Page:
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4th grade East Bay heroes fight slavery with ‘Freedom Banks’

Hayward elementary school students rallied to raise money so trafficking survivors could  finish school
Lori Campbell

When a fourth grade class in San Lorenzo learned about modern slavery, they were shocked. When they learned they could help young men and women who were once labor trafficked as children and now served by Red Window Project, they launched.

They began collecting donations, mostly in the form of change, in personally designed "Freedom Banks" and did chores at home for more money. A member of Chinese for Christ Church of Hayward heard about the campaign and contributed $100 into a pool from which acts of kindness to other students at school, including intervening when they witnessed bullying and helping teachers with errands, were rewarded.

These young students were motivated to pay tuition fees for young survivors of modern day slavery who receive services from Red Window Project, which is based in Livermore. This California non-profit’s mission is to equip survivors of trafficking in the Philippines to attain economic self-sufficiency through career counseling, job readiness training, and scholarships for qualifying degrees.

One of these San Lorenzo heroes, Luis, recruited his little brother to help cook dinner at home and then clear away the dishes. Afterward, Luis put his Freedom Bank can in the center of the table and announced that he was accepting tips for Red Window Project. He ended up with ten dollars and change.

The students were motivated by stories of four beneficiaries of Red Window Project’s programs and divided into four teams, each claiming one of the survivors as their rallying cry.

For example, Laurel’s extreme poverty was cruelly taken advantage of when she was 15 years old; she was trapped into working as a housemaid and babysitter for 4 cents an hour, 9 hours a day. She struggled to get through high school by going to night class, but if her “employers” returned home late, Laurel missed school.

When her victimization was discovered, Laurel was removed from her exploiters and referred to Red Window Project. After completing their career preparation course, she received a scholarship from the organization and is now attending college to become a social worker.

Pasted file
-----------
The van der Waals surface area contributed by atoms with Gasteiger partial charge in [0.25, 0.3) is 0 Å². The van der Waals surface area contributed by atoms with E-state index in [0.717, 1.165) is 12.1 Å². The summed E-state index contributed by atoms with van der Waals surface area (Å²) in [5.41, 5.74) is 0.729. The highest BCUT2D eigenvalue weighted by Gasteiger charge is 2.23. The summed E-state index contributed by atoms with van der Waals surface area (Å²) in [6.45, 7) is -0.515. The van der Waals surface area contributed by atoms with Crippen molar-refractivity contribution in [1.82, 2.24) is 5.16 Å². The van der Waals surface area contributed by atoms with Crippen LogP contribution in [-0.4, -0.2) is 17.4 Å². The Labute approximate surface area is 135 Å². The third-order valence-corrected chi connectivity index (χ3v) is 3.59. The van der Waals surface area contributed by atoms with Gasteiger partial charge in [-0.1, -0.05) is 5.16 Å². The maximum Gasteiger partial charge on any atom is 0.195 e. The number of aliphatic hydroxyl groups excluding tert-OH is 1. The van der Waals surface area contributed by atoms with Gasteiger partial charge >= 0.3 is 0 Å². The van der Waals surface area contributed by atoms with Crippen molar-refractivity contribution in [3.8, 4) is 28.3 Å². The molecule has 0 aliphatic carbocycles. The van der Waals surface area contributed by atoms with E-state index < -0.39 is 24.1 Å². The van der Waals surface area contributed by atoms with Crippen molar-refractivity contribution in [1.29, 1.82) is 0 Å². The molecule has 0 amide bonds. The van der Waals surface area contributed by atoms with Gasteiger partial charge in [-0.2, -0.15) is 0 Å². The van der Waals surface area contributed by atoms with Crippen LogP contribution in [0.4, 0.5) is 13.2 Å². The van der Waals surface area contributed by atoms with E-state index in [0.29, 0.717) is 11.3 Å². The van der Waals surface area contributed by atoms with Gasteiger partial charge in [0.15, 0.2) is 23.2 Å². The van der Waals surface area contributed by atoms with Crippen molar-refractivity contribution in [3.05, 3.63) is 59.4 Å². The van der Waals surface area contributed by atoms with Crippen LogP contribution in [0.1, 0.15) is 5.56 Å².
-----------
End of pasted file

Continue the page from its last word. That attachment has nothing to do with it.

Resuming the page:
One spokesperson in the San Lorenzo class, Alexis, said, "Doing extra work and getting money for Red Window Project makes me feel so happy and means so much to me. It makes me feel like I can change the whole world."

The names of their teams reveal their new identities as those devoted to champion the cause of others: Freedom Fighters, Abolitionists, and Justice Seekers. The last team’s name, Dream Catchers, honored Red Window Project’s process of encouraging those they serve to dream big and then empowering them to make those dreams come true.

Another of these East Bay students, Adrian, was touched when he heard that his team's inspiration in the Philippines was made to work at 9 years old as a house helper. He said, “When I think about kids being slaves, it makes me cry. But every time I hold one coin in my fingers that I’m counting, it makes me think I am part of freeing them. When I touch each tiny coin, it is like a percent closer to them being completely free. It makes me feel so good.”

As the two-week initiative came to an end, Adrian’s mother was eager to hear the final tally from the class of 31 children. He reported that when he excitedly told her they raised $572, his mother cried tears of joy and pride for them all.

More pride-worthy news came just a few days later when two representatives from the class were invited to join a group of advocates led by California Against Slavery in Sacramento to lobby legislators to support anti-trafficking legislation.

One bill especially relevant to these students is Senate Bill 1165, which will require human trafficking prevention education to junior and high school classes. But for now, these 4th grade modern abolitionist students are far ahead of many of their older peers.

So on April 8 at the State Capitol, young Hector and Anaisabel will be joining the leaders responsible for Proposition 35, the Californians Against Sexual Exploitation Act, which passed on the November 2012 ballot with a record-setting 81% approval vote.

While they will be representing their classmates in San Lorenzo, they will also be representing 29,800,000 slaves in the world today, including those in California in need of their 4th grade voices on their behalf.